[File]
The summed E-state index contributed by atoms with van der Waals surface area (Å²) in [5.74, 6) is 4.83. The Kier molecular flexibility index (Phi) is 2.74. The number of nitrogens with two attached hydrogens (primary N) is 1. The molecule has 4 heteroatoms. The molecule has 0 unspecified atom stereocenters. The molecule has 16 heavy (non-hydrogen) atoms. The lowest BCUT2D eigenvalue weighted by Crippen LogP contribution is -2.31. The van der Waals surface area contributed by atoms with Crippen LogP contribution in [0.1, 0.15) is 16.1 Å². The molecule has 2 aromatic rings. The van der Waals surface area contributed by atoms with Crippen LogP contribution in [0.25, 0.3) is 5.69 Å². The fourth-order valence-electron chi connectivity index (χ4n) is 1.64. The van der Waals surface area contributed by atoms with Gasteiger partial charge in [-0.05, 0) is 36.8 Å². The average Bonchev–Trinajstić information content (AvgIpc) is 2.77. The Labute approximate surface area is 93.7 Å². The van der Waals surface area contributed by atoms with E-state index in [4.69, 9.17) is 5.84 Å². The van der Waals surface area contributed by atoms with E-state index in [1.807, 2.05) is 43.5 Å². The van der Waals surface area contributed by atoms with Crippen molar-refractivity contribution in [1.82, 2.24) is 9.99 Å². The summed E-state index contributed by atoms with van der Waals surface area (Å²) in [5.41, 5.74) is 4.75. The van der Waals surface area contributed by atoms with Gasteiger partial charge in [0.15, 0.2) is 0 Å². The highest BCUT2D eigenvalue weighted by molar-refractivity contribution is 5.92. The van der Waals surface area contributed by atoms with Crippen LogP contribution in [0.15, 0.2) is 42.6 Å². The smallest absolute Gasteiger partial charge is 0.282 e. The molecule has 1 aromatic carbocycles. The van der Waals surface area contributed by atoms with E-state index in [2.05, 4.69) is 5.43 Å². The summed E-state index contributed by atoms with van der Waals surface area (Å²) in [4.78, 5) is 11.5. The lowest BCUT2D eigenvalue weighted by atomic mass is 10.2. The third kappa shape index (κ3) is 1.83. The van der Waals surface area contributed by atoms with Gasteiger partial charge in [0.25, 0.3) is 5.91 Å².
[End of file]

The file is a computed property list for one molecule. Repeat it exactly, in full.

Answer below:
The summed E-state index contributed by atoms with van der Waals surface area (Å²) in [5.74, 6) is 4.83. The Kier molecular flexibility index (Phi) is 2.74. The number of nitrogens with two attached hydrogens (primary N) is 1. The molecule has 4 heteroatoms. The molecule has 0 unspecified atom stereocenters. The molecule has 16 heavy (non-hydrogen) atoms. The lowest BCUT2D eigenvalue weighted by Crippen LogP contribution is -2.31. The van der Waals surface area contributed by atoms with Crippen LogP contribution in [0.1, 0.15) is 16.1 Å². The molecule has 2 aromatic rings. The van der Waals surface area contributed by atoms with Crippen LogP contribution in [0.25, 0.3) is 5.69 Å². The fourth-order valence-electron chi connectivity index (χ4n) is 1.64. The van der Waals surface area contributed by atoms with Gasteiger partial charge in [-0.05, 0) is 36.8 Å². The average Bonchev–Trinajstić information content (AvgIpc) is 2.77. The Labute approximate surface area is 93.7 Å². The van der Waals surface area contributed by atoms with E-state index in [4.69, 9.17) is 5.84 Å². The van der Waals surface area contributed by atoms with E-state index in [1.807, 2.05) is 43.5 Å². The van der Waals surface area contributed by atoms with Crippen molar-refractivity contribution in [1.82, 2.24) is 9.99 Å². The summed E-state index contributed by atoms with van der Waals surface area (Å²) in [5.41, 5.74) is 4.75. The van der Waals surface area contributed by atoms with Gasteiger partial charge in [0.15, 0.2) is 0 Å². The highest BCUT2D eigenvalue weighted by molar-refractivity contribution is 5.92. The van der Waals surface area contributed by atoms with Crippen LogP contribution in [0.15, 0.2) is 42.6 Å². The smallest absolute Gasteiger partial charge is 0.282 e. The molecule has 1 aromatic carbocycles. The van der Waals surface area contributed by atoms with E-state index in [2.05, 4.69) is 5.43 Å². The summed E-state index contributed by atoms with van der Waals surface area (Å²) in [4.78, 5) is 11.5. The lowest BCUT2D eigenvalue weighted by atomic mass is 10.2. The third kappa shape index (κ3) is 1.83. The van der Waals surface area contributed by atoms with Gasteiger partial charge in [0.25, 0.3) is 5.91 Å².